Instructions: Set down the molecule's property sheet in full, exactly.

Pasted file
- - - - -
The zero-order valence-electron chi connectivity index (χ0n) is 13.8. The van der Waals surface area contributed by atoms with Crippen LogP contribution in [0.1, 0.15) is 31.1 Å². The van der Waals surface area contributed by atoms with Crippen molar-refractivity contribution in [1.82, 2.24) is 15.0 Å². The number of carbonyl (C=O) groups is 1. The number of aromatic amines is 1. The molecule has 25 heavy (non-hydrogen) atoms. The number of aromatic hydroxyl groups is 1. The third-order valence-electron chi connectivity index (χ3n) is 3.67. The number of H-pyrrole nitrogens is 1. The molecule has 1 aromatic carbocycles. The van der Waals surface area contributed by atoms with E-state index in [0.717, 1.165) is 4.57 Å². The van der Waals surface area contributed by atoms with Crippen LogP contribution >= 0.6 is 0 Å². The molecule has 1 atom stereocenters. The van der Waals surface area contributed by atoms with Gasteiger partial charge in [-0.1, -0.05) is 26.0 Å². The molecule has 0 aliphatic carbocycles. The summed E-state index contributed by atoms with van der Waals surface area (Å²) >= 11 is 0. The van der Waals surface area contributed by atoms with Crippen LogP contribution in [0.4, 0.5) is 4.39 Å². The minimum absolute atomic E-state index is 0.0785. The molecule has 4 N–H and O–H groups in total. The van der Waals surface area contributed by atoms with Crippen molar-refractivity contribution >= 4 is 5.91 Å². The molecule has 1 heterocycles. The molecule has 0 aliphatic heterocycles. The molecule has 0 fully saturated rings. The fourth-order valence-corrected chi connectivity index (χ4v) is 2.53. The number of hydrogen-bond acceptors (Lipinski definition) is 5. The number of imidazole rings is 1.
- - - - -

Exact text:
The zero-order valence-electron chi connectivity index (χ0n) is 13.8. The van der Waals surface area contributed by atoms with Crippen LogP contribution in [0.1, 0.15) is 31.1 Å². The van der Waals surface area contributed by atoms with Crippen molar-refractivity contribution in [1.82, 2.24) is 15.0 Å². The number of carbonyl (C=O) groups is 1. The number of aromatic amines is 1. The molecule has 25 heavy (non-hydrogen) atoms. The number of aromatic hydroxyl groups is 1. The third-order valence-electron chi connectivity index (χ3n) is 3.67. The number of H-pyrrole nitrogens is 1. The molecule has 1 aromatic carbocycles. The van der Waals surface area contributed by atoms with E-state index in [0.717, 1.165) is 4.57 Å². The van der Waals surface area contributed by atoms with Crippen LogP contribution >= 0.6 is 0 Å². The molecule has 1 atom stereocenters. The van der Waals surface area contributed by atoms with Gasteiger partial charge in [-0.1, -0.05) is 26.0 Å². The molecule has 0 aliphatic carbocycles. The summed E-state index contributed by atoms with van der Waals surface area (Å²) >= 11 is 0. The van der Waals surface area contributed by atoms with Crippen LogP contribution in [0.4, 0.5) is 4.39 Å². The minimum absolute atomic E-state index is 0.0785. The molecule has 4 N–H and O–H groups in total. The van der Waals surface area contributed by atoms with Crippen molar-refractivity contribution >= 4 is 5.91 Å². The molecule has 1 heterocycles. The molecule has 0 aliphatic heterocycles. The molecule has 0 fully saturated rings. The fourth-order valence-corrected chi connectivity index (χ4v) is 2.53. The number of hydrogen-bond acceptors (Lipinski definition) is 5. The number of imidazole rings is 1.